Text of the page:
I understand that this stuff takes a lot of time and effort to research - having just spent some time doing so. If there's one thing it has taught me, it's that it's far easier to make allegations than to refute them. Every claim that isn't backed up by evidence helps mask the things we should really be concerned about as parents. I'm no fan of unnecessary additives, and usually use generic paracetamol suspension anyway.

    Best regards,

    - Chris.

    Incidentally, did you read what the NHS evidence site has to say about the paracetamol asthma study?

  7. Hi Chris
    Managed to find a link to the article I read in June - the US CCMA is the Certified Colour Manufacturers Association. Anyway here it is:

    As to whether allegations are easier to make than refute - depends surely which way up you look at things? One could argue that whilst the manufacturers would I'm sure be the first to state E122 isn't carcinogenic, finding evidence that confirms this without doubt is almost impossible too.

    Should we be looking to prove something can potentially harm infants - or looking for proof it can't? To be fair how trusting can we be when the UK is happy for our kids to have a drug that is banned in other parts of the world?

    With regard to the echo effect - my thoughts are that my blog is as per the title, "food for thought". My aim is to put things out there that parents may not have considered - I couldn't find anything that confirmed E122 wasn't a carcinogen (I'm not reassured particularly by studies from the 1970's, nor studies on rats really), and plenty of sites that suggested it potentially was, or could also be contaminated with something that is - so I think going with "suspected" is really quite fair. To not mention it would I feel be unfair to parents. Using "suspect" means parents who have further interest with regard to that specific point, CAN spend the hours and days hunting themselves for evidence if they wish, and make their own mind up.

    As for the asthma study - I found the original abstract here:

    Findings: In the multivariate analyses, use of paracetamol for fever in the first year of life was associated with an increased risk of asthma symptoms when aged 6—7 years (OR 1·46 [95% CI 1·36—1·56]). Current use of paracetamol was associated with a dose-dependent increased risk of asthma symptoms (1·61 [1·46—1·77] and 3·23 [2·91—3·60] for medium and high use vs no use, respectively). Use of paracetamol was similarly associated with the risk of severe asthma symptoms, with population-attributable risks between 22% and 38%. Paracetamol use, both in the first year of life and in children aged 6—7 years, was also associated with an increased risk of symptoms of rhinoconjunctivitis and eczema.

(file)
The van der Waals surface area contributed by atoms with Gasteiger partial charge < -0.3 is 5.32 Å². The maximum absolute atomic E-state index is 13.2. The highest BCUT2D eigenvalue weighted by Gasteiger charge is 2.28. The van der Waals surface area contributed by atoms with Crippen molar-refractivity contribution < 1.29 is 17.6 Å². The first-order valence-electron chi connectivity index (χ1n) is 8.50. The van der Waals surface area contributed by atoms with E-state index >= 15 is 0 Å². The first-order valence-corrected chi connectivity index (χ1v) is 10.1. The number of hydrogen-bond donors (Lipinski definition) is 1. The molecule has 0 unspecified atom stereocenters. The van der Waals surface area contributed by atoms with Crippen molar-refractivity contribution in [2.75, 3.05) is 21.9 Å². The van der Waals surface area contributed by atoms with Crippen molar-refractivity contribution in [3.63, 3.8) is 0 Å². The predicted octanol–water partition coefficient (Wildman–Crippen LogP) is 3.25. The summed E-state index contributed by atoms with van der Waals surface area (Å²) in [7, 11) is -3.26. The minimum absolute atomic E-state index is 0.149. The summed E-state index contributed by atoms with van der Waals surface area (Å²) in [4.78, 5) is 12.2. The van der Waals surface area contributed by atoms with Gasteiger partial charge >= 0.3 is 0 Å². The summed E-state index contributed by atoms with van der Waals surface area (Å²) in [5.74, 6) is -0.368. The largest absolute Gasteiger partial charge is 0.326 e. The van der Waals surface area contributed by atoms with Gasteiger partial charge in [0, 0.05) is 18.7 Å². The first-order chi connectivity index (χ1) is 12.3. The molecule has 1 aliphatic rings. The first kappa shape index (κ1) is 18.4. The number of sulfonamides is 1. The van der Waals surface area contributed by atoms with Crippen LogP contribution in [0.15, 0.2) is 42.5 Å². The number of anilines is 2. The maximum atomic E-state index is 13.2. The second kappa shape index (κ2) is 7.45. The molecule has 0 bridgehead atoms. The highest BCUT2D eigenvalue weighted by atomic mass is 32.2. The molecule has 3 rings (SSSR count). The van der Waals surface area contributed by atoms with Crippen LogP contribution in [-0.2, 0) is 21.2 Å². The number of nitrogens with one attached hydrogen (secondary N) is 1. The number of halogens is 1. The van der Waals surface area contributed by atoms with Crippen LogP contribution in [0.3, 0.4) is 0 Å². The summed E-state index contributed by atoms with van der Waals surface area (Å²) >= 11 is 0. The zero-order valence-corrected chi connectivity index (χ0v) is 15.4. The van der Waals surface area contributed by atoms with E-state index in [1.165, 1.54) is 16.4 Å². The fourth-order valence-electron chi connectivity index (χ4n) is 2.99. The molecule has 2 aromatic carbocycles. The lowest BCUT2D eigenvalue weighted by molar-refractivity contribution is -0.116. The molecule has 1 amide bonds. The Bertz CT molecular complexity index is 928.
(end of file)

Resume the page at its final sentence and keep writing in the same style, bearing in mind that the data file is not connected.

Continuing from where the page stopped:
8. The link you dropped reads:
    the Commission on Human Medicines expressed concerns about data interpretation, and concluded that the study does not provide STRONG evidence that paracetamol use in infancy can cause asthma.

    Wonder if the COHM can also highlight why they allow something in UK ot allowed elsewhere?

    Presumably they are doing another study to prove paracetamol DOESN'T cause these things the researchers claim? (as studies published in the Lacet are usually from respected sources) even if they feel it doesn't provide STRONG evidence, it obviously provides some! You can read their full statement here: again, not very reassuring and certainly no suggestion there is evidence paracetamol DOESN'T cause asthma.

    But this is only one study - the proposed link started about 10 yrs ago. Originally I think the link was made from the respiratory health survey and researchers proposed that paracetamol reduced glutathione in the airway, causing inflammation.

    Another study that discusses that in more depth is here which states: